The 2020 primary has, so far, been great for progressives. The campaigns of both Bernie Sanders and Elizabeth Warren have robust policy shops, churning out bold, comprehensive plans on issues from education to climate change to healthcare to immigration.
And voters are responding. Warren has seen her poll numbers rise, and is currently first in Iowa polling averages and tied for first in New Hampshire. And, after a brief dip following his heart attack, Sanders rebounded in the polls too, buoyed by the momentum of endorsements from Reps. Alexandria Ocasio-Cortez, Rashida Tlaib and Ilhan Omar.
But not everyone is happy about the progressive ambition on display. And I’m not just talking about the Wall Streeters who regularly speak to the press about how much they don’t want a Warren or Sanders presidency.
No, I’m talking about those within the party as well. According to pundit Jonathan Chait, leading Democratic candidates are living in a “fantasy world” about how progressive the electorate is, setting themselves up for defeat. Former Chicago mayor Rahm Emanuel, launching a new career as a left-bashing commentator, thinks Democrats will alienate the suburbs if they push “pie-in-the-sky policy ideas” or a “smörgåsbord of new entitlements.” Even House Speaker Nancy Pelosi has joined in on trying to temper the ambition of the presidential field, arguing, “What works in San Francisco does not necessarily work in Michigan.”
All three — along with countless other politicians and political observers — have been beating the drum that a progressive policy agenda is wildly out of step with the public.
Chait, for instance, laments that Democrats are abandoning an Obama-esque incrementalism. But there isn’t much reason to believe that such incrementalism is an electoral winner given the shellacking Democrats faced amid cratering turnout in the 2010 and 2014 midterms. A political program needs to build a constituency to fight for it.
To be clear, not every voter will agree with you on every single issue. A candidate simply needs to convince voters that they are more trustworthy and more likely to fight on the voters’ behalf in the areas where they do agree.
Fortunately for progressives, the voters do agree on a lot.
Taxing the rich. Data for Progress recently polled the tax plans of Bernie Sanders, Elizabeth Warren, Joe Biden and Donald Trump. Sixty-five percent of voters chose either Sanders or Warren’s plan as their favorite. Even 50% of Republicans did.
A Green New Deal. The idea of a Green New Deal has become the hallmark of ambitious climate plans in 2020, recognizing the need for massive investment in decarbonizing infrastructure and good-paying green jobs. It’s a deal voters approve of: according to the Cook Political Report, 67% of swing voters say that a Green New Deal is a good idea.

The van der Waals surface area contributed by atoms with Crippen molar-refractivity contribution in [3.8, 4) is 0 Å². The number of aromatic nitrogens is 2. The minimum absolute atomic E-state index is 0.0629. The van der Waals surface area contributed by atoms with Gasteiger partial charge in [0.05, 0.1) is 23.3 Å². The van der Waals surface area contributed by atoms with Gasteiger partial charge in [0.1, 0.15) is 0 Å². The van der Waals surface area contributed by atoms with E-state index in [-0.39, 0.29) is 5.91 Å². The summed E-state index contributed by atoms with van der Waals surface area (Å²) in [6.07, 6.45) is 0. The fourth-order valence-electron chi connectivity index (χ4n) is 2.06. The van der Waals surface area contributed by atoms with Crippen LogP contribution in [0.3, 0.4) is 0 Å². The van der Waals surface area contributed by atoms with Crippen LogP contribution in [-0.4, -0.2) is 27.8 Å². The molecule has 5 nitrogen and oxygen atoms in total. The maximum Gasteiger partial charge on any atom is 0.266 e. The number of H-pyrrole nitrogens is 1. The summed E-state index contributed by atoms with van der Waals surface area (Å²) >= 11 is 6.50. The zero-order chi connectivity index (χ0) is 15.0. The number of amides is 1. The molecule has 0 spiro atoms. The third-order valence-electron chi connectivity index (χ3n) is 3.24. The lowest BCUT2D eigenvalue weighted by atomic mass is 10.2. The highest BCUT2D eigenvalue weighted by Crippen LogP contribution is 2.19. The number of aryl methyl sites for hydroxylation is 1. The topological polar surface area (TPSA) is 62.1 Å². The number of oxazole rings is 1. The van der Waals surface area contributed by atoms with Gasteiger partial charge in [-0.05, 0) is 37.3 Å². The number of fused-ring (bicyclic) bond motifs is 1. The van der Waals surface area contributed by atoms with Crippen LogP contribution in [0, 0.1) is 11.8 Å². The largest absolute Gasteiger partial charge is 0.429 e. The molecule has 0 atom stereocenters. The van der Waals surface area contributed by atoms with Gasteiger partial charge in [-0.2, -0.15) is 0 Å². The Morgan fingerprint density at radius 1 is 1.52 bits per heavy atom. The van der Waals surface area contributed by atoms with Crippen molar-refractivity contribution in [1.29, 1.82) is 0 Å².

Free College. Given the crushing impact of student debt on a generation of students and recent graduates, candidates like Sanders and Warren have been talking about eliminating tuition at public colleges and universities. In a New York Times poll from this summer, three-fifths of voters, including 72% of independents, supported the idea.
Medicare for All. The idea of moving toward a healthcare system that isn’t reliant on private, for-profit insurers especially riles up the naysayers. Polling on healthcare reforms can vary a lot based on phrasing, so the best data on popular support is one that tests multiple framings at once. When the Progressive Change Institute tested support for Medicare for All, they found that as long as progressives offer counterarguments and don’t let Republican narratives dominate, Medicare for All commands majority support.
That’s why we’ve seen Democrats run on Medicare for All in purple districts and win. Katie Porter and Mike Levin, both supporters of Medicare for All, succeeded in the well-heeled suburbs of Orange County. And Medicare for All supporter Matt Cartwright, who represents Obama-Trump territory in northeastern Pennsylvania (think Scranton), won re-election by almost double digits over a well-funded Republican challenger.
Given how broadly popular such progressive ideas are, one would think that they would be a part of any concept of a political “center.” But they’re not.
That’s because the “center” pundits talk about isn’t actually the center of the electorate. It more often refers to the center of the elite class of major donors — upholding a corporate-friendly status quo.
“Centrist” Democrats in Congress are fighting to protect pharmaceutical monopolies, thus inflating the cost of prescription drugs. By contrast, three-quarters of voters in key swing districts, according to a recent poll, want to see such monopolies broken up.
“Centrist” Democrats have aided and abetted Donald Trump’s immigration policies, but polls show that voters overwhelmingly oppose family separation and a border wall.
The fact that progressive policies are popular — and that policies branded “centrist” often aren’t — doesn’t mean that progressive candidates can rest on their laurels and be assured of victory. We’ve seen progressive ballot measures win in the same elections that more progressive candidates didn’t.
What it does mean is that you can run on progressive policies and values and win. And that you can change what we even mean by the “center” in the process.